FEAR 3 multiplayer preview: Corrupting influence

FEAR 3 will feature four multiplayer gametypes, each an isolated mode largely dissimilar to the others. We already got a look at the aptly named "F**king Run!" scenario during PAX East, and at a recent preview event I got my hands on the three other modes, as well as a second take of F**king Run.

What Day 1 Studios has done with the multiplayer component of FEAR 3 is employ an "everything but the kitchen sink" philosophy. The various modes offer widely varying experiences -- including deathmatch-type competition, co-operative play and scenarios that combine the two. This variety would seem to offer alternatives for players that get bored with any one mode, but with the exception of F**king Run, I didn't find any of the gametypes to be particularly unique or exciting. The alternatives, then, seem to be a bit limited.
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If imitation is the sincerest form of flattery, then Day 1 needn't owe Treyarch any compliments -- FEAR 3's "Contractions" mode says it all. Contractions is a near carbon copy of the Call of Duty developer's "Zombies" mode, in which a pregnant Alma's contractions (yes, really) produce progressively tougher waves of enemies.

A team of four players hunkers down in a safe house, fighting off the encroaching enemies spawned by Alma's contractions, which also produce a dark fog decreasing visibility as players progress. In between waves, players must run out and re-supply from ammo crates littered around the isolated environment, repair doors and barricades around the safe house, and generally tweak their strategy to survive as long as possible.

The most glaring issue with Contractions is that it feels like the longest shower of my life: kill dudes; run out and grab crates; stock up on ammo; kill dudes again. It's the definition of "rinse and repeat," and outside of the one instance where I spotted Alma wondering the battlefield and took a few shots at her, only to be blinded for a brief time (a novelty that wore off immediately), this mode had few surprises.

The "Soul Survivor" mode was more interesting, if executed a bit poorly. The team of players starts in a room where Alma chooses to "corrupt" one player at random. That player then turns into a Spectre, which possesses the bodies of AI-controlled Armacham soldiers in order to attack the human players. As a timer ticks down, it's the Spectre's job to incapacitate all players and corrupt them while they're down, bringing them over to Alma's side.

The problem was that the map I played on was quite small and skewed toward Team Alma's advantage. With dozens of Armacham soldiers constantly flooding in, attacking us from all sides, we were overwhelmed with nowhere to run -- the map was claustrophobic, adding to the tension of the timer and fight for survival. But it wasn't long before that tension turned into frustration.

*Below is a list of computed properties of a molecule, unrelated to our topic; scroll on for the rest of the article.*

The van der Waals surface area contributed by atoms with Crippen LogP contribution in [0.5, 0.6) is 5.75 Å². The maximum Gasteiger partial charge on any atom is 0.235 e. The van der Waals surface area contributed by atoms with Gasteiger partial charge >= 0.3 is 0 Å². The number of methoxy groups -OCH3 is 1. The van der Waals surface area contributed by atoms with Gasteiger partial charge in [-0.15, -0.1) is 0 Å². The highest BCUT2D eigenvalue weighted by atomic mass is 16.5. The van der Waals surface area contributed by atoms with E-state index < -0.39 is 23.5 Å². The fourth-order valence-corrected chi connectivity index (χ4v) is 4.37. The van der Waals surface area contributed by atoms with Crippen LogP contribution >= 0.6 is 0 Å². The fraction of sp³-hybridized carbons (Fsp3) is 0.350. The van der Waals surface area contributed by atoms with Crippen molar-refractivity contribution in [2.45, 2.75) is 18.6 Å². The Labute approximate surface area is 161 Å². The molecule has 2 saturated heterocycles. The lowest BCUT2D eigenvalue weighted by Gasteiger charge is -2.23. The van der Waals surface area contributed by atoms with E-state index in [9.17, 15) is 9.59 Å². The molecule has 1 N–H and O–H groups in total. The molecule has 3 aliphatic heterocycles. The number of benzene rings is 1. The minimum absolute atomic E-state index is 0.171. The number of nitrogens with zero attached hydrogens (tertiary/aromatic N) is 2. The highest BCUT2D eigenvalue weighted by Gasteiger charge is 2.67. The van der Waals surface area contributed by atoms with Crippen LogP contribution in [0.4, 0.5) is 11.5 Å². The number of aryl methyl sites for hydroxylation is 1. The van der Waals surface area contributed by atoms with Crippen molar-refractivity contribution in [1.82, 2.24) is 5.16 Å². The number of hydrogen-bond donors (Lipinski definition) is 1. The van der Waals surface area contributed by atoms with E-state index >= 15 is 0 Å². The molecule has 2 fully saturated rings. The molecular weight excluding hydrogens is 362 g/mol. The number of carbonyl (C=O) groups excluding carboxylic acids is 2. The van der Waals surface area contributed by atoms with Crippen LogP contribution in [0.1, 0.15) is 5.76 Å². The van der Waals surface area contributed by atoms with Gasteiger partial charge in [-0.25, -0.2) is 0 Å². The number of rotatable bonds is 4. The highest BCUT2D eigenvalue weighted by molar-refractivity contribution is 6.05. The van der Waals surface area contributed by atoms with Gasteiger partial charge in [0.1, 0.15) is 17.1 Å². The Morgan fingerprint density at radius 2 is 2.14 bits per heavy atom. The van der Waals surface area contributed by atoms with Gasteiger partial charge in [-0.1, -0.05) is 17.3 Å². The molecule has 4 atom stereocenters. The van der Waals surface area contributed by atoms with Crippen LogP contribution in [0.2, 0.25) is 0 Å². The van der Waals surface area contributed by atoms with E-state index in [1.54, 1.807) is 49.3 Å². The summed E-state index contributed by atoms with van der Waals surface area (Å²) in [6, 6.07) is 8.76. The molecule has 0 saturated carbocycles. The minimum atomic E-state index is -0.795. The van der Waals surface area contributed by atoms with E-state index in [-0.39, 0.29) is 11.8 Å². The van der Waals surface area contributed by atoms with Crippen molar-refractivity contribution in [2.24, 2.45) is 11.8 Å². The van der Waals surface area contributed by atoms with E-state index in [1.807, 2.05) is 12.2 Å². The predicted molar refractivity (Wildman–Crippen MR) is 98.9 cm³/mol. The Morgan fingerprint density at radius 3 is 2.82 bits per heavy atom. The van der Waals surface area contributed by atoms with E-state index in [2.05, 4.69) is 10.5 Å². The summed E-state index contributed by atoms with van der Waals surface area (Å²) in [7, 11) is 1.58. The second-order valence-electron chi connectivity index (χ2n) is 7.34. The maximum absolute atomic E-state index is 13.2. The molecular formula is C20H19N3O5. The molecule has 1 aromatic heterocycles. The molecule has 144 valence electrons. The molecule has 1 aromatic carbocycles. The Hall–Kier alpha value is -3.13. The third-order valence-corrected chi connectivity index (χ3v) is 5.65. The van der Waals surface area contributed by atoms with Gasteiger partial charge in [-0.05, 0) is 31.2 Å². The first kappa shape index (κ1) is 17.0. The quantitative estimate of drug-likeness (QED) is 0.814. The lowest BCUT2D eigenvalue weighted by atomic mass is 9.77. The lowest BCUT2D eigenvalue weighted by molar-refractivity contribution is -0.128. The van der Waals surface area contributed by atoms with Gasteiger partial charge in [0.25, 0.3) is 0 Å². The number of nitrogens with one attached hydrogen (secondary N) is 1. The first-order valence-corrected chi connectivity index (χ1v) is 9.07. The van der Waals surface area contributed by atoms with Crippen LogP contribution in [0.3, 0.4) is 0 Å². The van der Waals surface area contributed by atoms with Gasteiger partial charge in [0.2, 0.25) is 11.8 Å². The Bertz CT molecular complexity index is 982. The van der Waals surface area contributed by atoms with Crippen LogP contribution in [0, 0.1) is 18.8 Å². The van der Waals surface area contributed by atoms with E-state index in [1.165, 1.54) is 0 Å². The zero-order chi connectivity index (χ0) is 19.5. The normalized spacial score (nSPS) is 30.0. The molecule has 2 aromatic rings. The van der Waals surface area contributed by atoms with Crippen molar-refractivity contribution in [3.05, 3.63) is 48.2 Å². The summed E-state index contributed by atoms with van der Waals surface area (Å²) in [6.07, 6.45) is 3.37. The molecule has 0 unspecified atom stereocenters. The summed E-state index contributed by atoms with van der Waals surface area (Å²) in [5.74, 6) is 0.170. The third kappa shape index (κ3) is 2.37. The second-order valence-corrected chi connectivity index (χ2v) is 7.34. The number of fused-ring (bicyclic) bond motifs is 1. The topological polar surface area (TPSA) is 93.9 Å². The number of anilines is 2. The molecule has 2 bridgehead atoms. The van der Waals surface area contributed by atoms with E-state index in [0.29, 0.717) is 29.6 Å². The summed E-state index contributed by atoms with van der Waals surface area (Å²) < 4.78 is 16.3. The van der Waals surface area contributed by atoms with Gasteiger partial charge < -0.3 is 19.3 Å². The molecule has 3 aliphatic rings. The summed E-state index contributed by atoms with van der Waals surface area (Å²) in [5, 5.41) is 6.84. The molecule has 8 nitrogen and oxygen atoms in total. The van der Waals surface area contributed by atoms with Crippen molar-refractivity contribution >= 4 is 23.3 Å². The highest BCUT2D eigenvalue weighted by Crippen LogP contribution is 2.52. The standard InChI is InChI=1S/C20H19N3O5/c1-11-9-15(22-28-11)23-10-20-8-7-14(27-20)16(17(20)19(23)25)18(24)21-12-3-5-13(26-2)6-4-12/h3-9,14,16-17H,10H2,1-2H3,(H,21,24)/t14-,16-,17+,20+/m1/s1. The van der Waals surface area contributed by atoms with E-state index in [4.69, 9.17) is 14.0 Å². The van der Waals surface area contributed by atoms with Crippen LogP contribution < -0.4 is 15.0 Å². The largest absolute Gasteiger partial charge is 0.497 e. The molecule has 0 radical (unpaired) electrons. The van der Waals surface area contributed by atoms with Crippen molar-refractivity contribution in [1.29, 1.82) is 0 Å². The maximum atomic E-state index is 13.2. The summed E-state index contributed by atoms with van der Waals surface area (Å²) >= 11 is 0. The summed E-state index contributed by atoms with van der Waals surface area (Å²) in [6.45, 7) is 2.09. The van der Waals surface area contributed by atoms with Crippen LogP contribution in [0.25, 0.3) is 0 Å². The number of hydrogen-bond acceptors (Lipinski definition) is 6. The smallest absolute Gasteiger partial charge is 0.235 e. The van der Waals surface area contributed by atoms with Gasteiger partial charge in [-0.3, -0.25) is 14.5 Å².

Even firing upon them with a shotgun or an automatic rifle, enemies were bullet sponges and would absorb almost a full clip before going down. This meant that there were lots of instances of getting boxed in and little-to-no chance of surviving the brief rounds. While incapacitated, players can still fire their pistols, at least, and can revive themselves by simply killing the closest enemy. Of course, the majority of times I was able to get back up, there were so many enemies around I'd just get knocked right back down again.

For more competitive-minded players, the best option is "Soul King," where four different Spectres duke it out for souls. By killing each other and AI enemies, Spectres can collect souls (or points, basically). Each round (of four) sees a different enemy type enter the map, at which point each Spectre possesses an enemy and then tries to kill the others for their souls. When a possessed host is killed, it drops half the Spectre's collected souls. The Spectre with the most souls at the end of the round wins.

While highly competitive and easy to pick up, Soul King is not without its flaws. My biggest gripe with this mode is that there are rounds in which just melee enemies spawn or you've only got lumbering shield-wielding dudes to possess. At these times, the game becomes flat-out boring -- first-person melee can be a tricky thing to master and, in FEAR 3, the mechanics just aren't tight enough.

But when it works, Soul King is genuinely fun. Shooting up an Armacham soldier possessed by an enemy Spectre, only to watch the helpless ghost be forced out of the body and in frantic need of a new host, is empowering. Snatching up the souls it leaves behind is icing on the cake.

With FEAR 3's launch just six weeks away, the development window is quickly closing on Day 1 Studios. The ambitious attempt to offer a variety of multiplayer gametypes is in danger of turning out a mediocre and uninspired hodgepodge. Personally, I'd rather have one really well-balanced, thought out mode that engages me over a long period than several different modes that are fun a few times but quickly fizzle out.

To me, F**king Run is the standout mode -- it's what Day 1 should be focused on. It's an incredibly tense (and tough!) mode to play. Its well-timed, two-minute rounds provide a constant thrill with dynamic enemy placement and the ever-approaching cloud of death. I just hope Day 1 doesn't spread itself to thin trying to cater to too many tastes, thus cutting short F**king Run's potential.

This article was originally published on Joystiq.